Work: Symphony no 2 in C minor "Resurrection"
About This Work
Mahler's Second Symphony represents a step in the direction of expansion from the First. Its enormous resources -- huge orchestra, soprano and alto soloists, chorus, and organ, as well as its epic theme of death and resurrection -- represent Mahler
at the pinnacle of his earlier heaven-storming style and aesthetic. The transformative theme employed here will eventually become the common thread of every subsequent symphony. It is quintessential Mahler and covers a vast panorama of style and emotion, culminating in one of the most breathtaking and moving conclusions in the symphonic repertory.
Just like the First Symphony, Mahler's Second began life as a single-movement tone poem, Todtenfeier (Funeral Rites). At one time Mahler commented that this tone poem represented the funeral of the hero from his First Symphony. Sometime in 1893 Mahler decided to expand Todtenfeier into a symphony. He began by composing an Andante and expanding his recently composed Wunderhorn song Des Antonius von Padua Fischpredigt (Antony of Padua's Sermon to the Fish) into an orchestral scherzo. At this point Mahler struggled to find a sufficiently powerful ending to balance the already massive symphonic torso. He solved the problem when he discovered Klopstock's chorale Resurrection. Having created the progression from the death of Todtenfeier, now the first movement, to the resurrection theme of the Finale, Mahler bridged the gap with another Wunderhorn song, "Urlicht" (Primeval Light). He used this song entire, with voice, and excluded it from the published collection of Wunderhorn Songs. The structure was now complete. It is the crowning glory of Mahler's earlier works and his most popular composition.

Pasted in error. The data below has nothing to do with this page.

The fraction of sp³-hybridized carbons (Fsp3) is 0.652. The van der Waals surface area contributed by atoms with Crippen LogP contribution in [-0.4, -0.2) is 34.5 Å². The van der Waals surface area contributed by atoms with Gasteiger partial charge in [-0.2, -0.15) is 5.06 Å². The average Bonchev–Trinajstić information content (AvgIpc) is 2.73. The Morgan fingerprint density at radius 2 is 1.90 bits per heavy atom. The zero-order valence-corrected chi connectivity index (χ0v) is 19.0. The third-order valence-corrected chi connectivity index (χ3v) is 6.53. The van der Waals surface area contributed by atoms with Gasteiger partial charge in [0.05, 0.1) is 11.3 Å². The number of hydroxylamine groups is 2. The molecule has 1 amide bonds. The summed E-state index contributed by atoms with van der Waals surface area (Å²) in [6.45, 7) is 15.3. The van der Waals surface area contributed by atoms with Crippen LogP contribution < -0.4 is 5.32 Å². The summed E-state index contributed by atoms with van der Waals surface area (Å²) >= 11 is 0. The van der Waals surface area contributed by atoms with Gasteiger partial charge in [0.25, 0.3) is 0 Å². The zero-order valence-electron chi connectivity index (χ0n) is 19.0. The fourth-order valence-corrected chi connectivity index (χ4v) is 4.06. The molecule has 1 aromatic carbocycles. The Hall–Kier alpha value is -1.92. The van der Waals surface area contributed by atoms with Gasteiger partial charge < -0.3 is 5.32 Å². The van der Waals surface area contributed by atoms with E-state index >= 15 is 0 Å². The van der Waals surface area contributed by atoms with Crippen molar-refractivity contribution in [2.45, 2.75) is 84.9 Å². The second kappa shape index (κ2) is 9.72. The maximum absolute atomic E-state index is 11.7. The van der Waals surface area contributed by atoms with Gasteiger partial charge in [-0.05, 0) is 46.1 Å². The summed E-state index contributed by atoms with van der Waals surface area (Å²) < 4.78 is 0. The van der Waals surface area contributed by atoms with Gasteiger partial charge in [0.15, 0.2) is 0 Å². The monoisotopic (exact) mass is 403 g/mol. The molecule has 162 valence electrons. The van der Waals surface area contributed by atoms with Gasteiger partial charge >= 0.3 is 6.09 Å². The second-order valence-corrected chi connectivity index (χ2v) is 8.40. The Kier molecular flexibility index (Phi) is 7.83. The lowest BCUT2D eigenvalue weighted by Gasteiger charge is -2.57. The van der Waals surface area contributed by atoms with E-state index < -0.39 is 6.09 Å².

Allegro maestoso. This massive and unusual movement is in a hugely expanded sonata form. The sharp contrast between the funeral march material and the hymn-like lyrical second subject set the theme for the entire symphony.
Andante moderato. The dance structure alternates a folk-like and melodic Ländler with two more agitated Trios. The Ländler, according to Mahler's original program, represents the "image of a long-dead hour of Happiness," while the Trios recall death.
In ruhig fliessender Bewegung (Quietly Flowing). This movement carries the same theme as the song from which it is derived -- the futility and pointlessness of life. The St. Antony song pervades the main sections, while the Trios represent, respectively false joy and sentiment.
"Urlicht." In a subtle breakthrough, Mahler does a complete spiritual reversal on the preceding sardonic Scherzo. "Urlicht" is a rapt hymn of deep beauty, powerful enough in its brevity to change the bitter mood of what has come so far to the latent hope of what will follow.
Im Tempo des Scherzos. Wild herausfahrend. (In Scherzo tempo, Wildly driven). The opening is a "cry of disgust" for the plight of humankind, but shortly gives way to a spacious and haunting evocation of nature and the last trumpet awakening the dead. This is expanded into a typical march that culminates in a return to the "cry of disgust," before finally giving way permanently to the "Resurrection" chorale and the triumphant conclusion.
-- Steven Coburn
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